Neal Morse: Songs from November
  • Composition
  • Musicianship
  • Production
  • Originality
  • Feel-goodness

by Rodrigo Concha

Before we proceed to the review of Neal Morse’s newest work, Songs from November, there are a few disclaimers I feel I should throw at you.

First and foremost, I am as big of a Neal Morse fanboy as they come. I love everything he’s done throughout his career, including his work with the multiple bands he’s participated in as well as his solo work. He was one of the of the first prog artists I was introduced to so, needless to say, whenever I get my hands on new Neal material I rejoice like a little kid at Christmas.

Secondly, you should know that Songs from November is not Neal’s typical cup of tea. In Songs from November, Neal displays his more casual songwriter talents. So, when you get to listen to Songs and you approach it expecting his usual proggy self, you will be disappointed. I suggest that you take this album for what it is and to come to appreciate Neal’s gift as a versatile musician. Rest assured, once we come to understand this, Neal does not disappoint at all. I won’t write on each song individually but I want to touch on the highlights of the album that I deemed appropriate for the review.

So without further ado, let’s begin with the groovy opening song: “Whatever Days.” I say groovy because that is exactly what it is. It’s one of those feel-good songs to listen to when you’re having a good day and feel confident about life. “Days” mixes keyboards and brass instruments in a deliciously cool way.

Next comes a sweet ballad called “Heaven Smiled”, displaying Neal’s usual spiritual side. This is one of those songs I could see him perform at a local Christian church, being backed up by a lovely female choir. If you’re into that sort of thing, then get ready to raise your hands in praise to Neal’s talent as you sing along.

Skipping a little bit ahead comes “Love Shot an Arrow”, which also includes a backing choir and most prominently shows Neal’s voice throughout the song. The song’s opening words are, I believe, very true to anyone who has felt similarly: “There’s a pain that I feel, it’s like I’m bleeding. But it’s beautiful like when the wind cries. There’s an ecstasy rush, excruciating. And it’s there when I look into your eyes.” Love shot an arrow into my heart, a pain like salvation torn me apart. Love shot an arrow into my heart. Quite simple and straightforward writing, but pretty deep once you really take the lyrics to heart and reflect. Also included in the song is a strings mid-section which builds smoothly and perfectly to the song’s climax as it eases back into the chorus.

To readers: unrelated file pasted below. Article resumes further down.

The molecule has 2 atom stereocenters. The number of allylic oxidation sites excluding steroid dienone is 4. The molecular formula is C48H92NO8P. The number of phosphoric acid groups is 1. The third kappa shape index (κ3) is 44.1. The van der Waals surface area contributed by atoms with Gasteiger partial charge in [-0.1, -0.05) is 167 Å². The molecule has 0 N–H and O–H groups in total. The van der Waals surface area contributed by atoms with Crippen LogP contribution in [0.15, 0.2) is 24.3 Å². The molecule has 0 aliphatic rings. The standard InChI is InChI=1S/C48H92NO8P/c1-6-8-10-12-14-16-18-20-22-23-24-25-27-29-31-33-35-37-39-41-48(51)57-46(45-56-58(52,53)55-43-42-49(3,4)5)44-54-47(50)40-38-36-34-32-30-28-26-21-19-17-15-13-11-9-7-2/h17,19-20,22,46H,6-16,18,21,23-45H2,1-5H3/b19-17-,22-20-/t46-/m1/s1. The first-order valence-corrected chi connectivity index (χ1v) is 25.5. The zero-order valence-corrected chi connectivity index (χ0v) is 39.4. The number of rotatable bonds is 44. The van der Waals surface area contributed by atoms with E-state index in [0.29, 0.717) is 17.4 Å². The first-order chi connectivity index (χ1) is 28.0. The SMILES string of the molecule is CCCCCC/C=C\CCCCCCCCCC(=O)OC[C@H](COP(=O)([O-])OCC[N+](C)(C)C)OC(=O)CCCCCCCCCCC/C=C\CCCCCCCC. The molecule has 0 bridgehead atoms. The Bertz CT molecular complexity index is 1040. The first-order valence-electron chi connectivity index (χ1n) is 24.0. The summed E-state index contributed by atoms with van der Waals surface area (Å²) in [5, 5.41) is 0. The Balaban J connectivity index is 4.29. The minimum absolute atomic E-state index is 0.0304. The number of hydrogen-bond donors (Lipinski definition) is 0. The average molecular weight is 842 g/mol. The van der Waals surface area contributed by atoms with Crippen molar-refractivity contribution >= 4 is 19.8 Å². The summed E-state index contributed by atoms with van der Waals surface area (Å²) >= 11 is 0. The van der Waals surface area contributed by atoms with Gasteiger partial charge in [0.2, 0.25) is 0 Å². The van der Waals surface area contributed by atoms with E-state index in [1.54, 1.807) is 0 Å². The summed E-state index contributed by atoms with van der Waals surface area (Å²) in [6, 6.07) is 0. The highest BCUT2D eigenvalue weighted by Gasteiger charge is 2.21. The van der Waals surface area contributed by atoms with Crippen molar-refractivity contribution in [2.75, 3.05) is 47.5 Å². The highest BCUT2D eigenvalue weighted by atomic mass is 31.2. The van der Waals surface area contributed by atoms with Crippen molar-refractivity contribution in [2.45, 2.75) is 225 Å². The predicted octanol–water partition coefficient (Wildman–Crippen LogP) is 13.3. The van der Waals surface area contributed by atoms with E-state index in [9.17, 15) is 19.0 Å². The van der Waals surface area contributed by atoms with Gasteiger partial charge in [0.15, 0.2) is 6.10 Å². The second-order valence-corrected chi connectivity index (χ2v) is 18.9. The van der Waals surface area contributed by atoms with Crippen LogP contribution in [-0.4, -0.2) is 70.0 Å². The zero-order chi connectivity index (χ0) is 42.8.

“Tell me Annabelle” has a Beatles-esque mood to it as it opens with an eerie theme and with Neal’s voice. Throughout, the song plays back and forth, it seems, with the mood, swinging back and forth from that eerie feeling to a more fulfilling tone. We also get to be delighted by some solid bass work which accompanies us throughout the song’s varying moods which, in the end conclude perfectly with a mix of the two.

More towards the end of the album we run into “Daddy’s Daughter”, which is a lovely anthem to Neal’s daughter Jayda. This is a perfect song that Neal could perhaps perform at Jayda’s sweet sixteen. It is personal and sweet. Sure it can be pretty corny, but considering how much of a miracle Jayda has been to Neal’s eyes (see Testimony 2’s “Jayda”), no one can blame the guy. If you have or ever have a daughter, I am sure you will relate to Neal’s feelings so simply put in this beautiful song.

In conclusion, Neal closes the album at a high with “The Way of Love.” The song simply keeps building upwards and reaches the album’s finale with quite a climax. In my opinion, “The Way of Love” portrays Neal’s message as a musician. As the world of prog knows, Neal has focused on a more spiritual spectrum when it comes to his songwriting, and I think this song summarizes that message, making a biblical reference to the parable of the pearl of great price: “There is a pearl without a price, there is way of sacrifice. You have to find the way of love.”

Altogether, Neal does not disappoint with his songwriting work, but quite frankly I hope he comes out more prog epics and theme albums in the near future, since that is what I like from him the most. Don’t get me wrong though, Songs from November is definitely a delight to listen to.

About the author:
Proudly born and raised in Mexico City. Currently studying Information Technology at Brigham Young University where I also do some IT work for my job. I thoroughly enjoy many, many things in life, 3 in particular: music, soccer, and food. I’m a huge aficionado of all 3 of them. Favorite soccer team/player is Barcelona/Messi. Favorite food is BY FAR mexican. Favorite prog albums are The Whirlwind by Transatlantic, Stardust We Are by The Flower Kings, Snow by Spock’s Beard, Lover’s End by Moon Safari, and Octavarium by Dream Theater. I also enjoy melodic/symphonic metal, especially Angra, Rhapsody, Symphony X, and Avantasia. Best concerts I’ve ever been to are the Neal Morse Band and The Flower Kings joint concert with a Transatlantic encore, Muse and Avantasia.